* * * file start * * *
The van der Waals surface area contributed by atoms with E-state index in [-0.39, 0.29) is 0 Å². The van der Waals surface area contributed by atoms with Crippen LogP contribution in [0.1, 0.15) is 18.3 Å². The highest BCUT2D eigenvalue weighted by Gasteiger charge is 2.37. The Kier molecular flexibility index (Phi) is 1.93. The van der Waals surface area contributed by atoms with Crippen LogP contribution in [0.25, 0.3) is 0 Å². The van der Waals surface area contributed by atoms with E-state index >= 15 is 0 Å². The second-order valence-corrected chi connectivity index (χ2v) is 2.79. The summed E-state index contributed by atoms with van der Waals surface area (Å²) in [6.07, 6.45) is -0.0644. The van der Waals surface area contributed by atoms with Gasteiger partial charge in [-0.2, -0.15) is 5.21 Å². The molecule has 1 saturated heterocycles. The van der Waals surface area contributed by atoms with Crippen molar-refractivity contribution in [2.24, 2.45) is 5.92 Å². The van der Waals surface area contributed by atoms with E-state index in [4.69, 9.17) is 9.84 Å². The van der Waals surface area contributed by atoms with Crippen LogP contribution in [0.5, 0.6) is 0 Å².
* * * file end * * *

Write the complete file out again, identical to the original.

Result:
The van der Waals surface area contributed by atoms with E-state index in [-0.39, 0.29) is 0 Å². The van der Waals surface area contributed by atoms with Crippen LogP contribution in [0.1, 0.15) is 18.3 Å². The highest BCUT2D eigenvalue weighted by Gasteiger charge is 2.37. The Kier molecular flexibility index (Phi) is 1.93. The van der Waals surface area contributed by atoms with Crippen LogP contribution in [0.25, 0.3) is 0 Å². The van der Waals surface area contributed by atoms with E-state index >= 15 is 0 Å². The second-order valence-corrected chi connectivity index (χ2v) is 2.79. The summed E-state index contributed by atoms with van der Waals surface area (Å²) in [6.07, 6.45) is -0.0644. The van der Waals surface area contributed by atoms with Gasteiger partial charge in [-0.2, -0.15) is 5.21 Å². The molecule has 1 saturated heterocycles. The van der Waals surface area contributed by atoms with Crippen molar-refractivity contribution in [2.24, 2.45) is 5.92 Å². The van der Waals surface area contributed by atoms with E-state index in [4.69, 9.17) is 9.84 Å². The van der Waals surface area contributed by atoms with Crippen LogP contribution in [0.5, 0.6) is 0 Å².